Thousands of Iraqis packed the streets of the southern city of Basra on Tuesday to mourn Iranian-backed militia leader Jamal Jaafar Ibrahimi, known by his nom de guerre Abu Mahdi al-Muhandis, who was killed by a US air strike last week.
His body arrived at his hometown of Basra following several funeral processions elsewhere in Iraq and Iran. It will be taken to the Shi’ite holy city of Najaf for burial following this final procession.
A US drone strike on Friday at Baghdad airport killed Iranian general Qassem Soleimani, who oversaw Tehran’s campaign to extend its influence across the region, and Muhandis in an attack that has raised concern of a wider conflict in the Middle East.
Muhandis was the top Iraqi adviser to Soleimani, commander of Iran’s Qods Force which supports many Iraqi militia groups such as Kataib Hezbollah, which was founded by Muhandis in 2003 after the US-led invasion.
He was also de facto leader of Iraq‘s Popular Mobilisation Forces (PMF) umbrella body of paramilitary groups, giving him wide reaching influence over the country’s many powerful Iran-backed Shi’ite militias.
His death means Iran will have a harder time controlling its militia allies in Iraq, analysts say. Both the near-mythical status he had among these groups and the close personal relationship he had with Soleimani will be hard to replace.
About 30,000 people thronged the streets of Basra waving Iraqi and militia flags and denouncing the United States. Chants of “No, no America” and “No, no Israel” rang out.
“We will avenge Abu Mahdi al-Muhandis and Soleimani by forcing American troops to leave Iraq,” said Shi’ite cleric Muhsin al-Hakeem who stood by the convoy carrying the commander’s casket.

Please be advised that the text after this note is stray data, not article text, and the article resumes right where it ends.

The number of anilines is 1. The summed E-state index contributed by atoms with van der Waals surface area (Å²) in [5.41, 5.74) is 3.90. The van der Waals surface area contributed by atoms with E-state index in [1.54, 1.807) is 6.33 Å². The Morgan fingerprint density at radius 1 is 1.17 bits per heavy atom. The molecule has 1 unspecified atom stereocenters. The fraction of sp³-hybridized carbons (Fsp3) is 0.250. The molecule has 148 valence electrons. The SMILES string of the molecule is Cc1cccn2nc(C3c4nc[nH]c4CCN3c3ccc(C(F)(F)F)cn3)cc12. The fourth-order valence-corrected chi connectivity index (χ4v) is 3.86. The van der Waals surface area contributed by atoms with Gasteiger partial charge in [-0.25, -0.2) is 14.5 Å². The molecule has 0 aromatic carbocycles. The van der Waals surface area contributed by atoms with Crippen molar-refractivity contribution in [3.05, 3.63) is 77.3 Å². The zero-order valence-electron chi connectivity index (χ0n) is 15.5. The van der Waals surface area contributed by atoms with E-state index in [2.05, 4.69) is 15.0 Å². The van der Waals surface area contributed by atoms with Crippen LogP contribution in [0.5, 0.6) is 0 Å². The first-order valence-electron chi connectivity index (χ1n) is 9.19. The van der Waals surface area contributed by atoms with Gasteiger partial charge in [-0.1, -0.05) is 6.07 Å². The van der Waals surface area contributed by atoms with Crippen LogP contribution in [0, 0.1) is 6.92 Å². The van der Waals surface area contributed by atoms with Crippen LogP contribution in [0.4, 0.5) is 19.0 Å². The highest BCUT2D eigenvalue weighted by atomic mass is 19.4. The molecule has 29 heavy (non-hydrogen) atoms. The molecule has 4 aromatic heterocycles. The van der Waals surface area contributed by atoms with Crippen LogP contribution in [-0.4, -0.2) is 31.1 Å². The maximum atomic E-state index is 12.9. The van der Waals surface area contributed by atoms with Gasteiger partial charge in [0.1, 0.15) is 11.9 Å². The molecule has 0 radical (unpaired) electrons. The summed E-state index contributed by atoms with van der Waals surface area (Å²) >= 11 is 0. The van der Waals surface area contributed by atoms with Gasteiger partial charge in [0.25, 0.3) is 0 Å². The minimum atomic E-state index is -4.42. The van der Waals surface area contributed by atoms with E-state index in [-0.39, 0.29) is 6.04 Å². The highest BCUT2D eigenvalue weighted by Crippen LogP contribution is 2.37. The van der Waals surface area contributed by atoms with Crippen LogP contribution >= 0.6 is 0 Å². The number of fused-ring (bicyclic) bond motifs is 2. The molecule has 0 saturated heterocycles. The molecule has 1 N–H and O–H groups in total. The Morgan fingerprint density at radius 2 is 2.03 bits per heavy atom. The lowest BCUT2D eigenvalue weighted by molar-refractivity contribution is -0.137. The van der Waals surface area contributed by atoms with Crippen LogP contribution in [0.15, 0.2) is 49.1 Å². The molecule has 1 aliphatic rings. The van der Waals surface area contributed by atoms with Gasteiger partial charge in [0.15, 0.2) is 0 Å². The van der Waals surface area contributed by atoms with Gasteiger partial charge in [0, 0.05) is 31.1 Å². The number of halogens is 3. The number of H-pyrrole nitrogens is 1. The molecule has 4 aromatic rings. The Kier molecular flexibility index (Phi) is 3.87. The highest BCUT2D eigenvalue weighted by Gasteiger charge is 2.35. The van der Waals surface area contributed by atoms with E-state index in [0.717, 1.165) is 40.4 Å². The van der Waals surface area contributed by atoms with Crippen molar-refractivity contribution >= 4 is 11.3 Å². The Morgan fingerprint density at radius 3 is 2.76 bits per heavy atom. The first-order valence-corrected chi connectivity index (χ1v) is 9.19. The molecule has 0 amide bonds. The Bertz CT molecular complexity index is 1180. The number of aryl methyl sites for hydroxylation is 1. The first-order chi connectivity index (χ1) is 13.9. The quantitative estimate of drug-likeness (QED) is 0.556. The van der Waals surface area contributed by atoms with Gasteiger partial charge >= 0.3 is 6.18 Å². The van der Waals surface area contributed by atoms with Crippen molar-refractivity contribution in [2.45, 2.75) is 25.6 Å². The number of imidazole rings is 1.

Muhandis fought for decades with Soleimani and other prominent Iraqi militia leaders such as Badr Organization chief Hadi al-Amiri, now the most likely candidate to succeed him.
Together they fought on Iran’s side against Saddam Hussein in the Iraqi-Iran war in the 1980s. He also worked with Iran’s Islamic Revolutionary Guard Corps (IRGC) whilst in Kuwait, organising attacks on embassies there of countries that supported Saddam during that war.
In a video will he left to be shared after his death, Muhandis called on his supporters to “perpetuate jihad”.
“I pray I spend the afterlife with…those I fought with, from Kuwait, to Iran, to Iraq. The Badr youth, and later the resistance against the occupation, and now the PMF youth.”
He was a prime example of the regional network of Shi’ite militias Soleimani had been building over decades in Iraq, Syria, and Lebanon.
“I command you to take care of the Shi’ites in the region and in the world,” he told his followers. “Obey the Imam of the Umma Sayyid Khamenei,” he added, referring to Iranian Supreme Leader Ayatolla Ali Khamenei.
The U.S. air strike that killed him and Soleimani created a wider backlash among Iraqis and promoted parliament to pass a resolution on Sunday calling for an end to all foreign troop presence, reflecting the fears that the strike could engulf Iraq in another war between two bigger powers.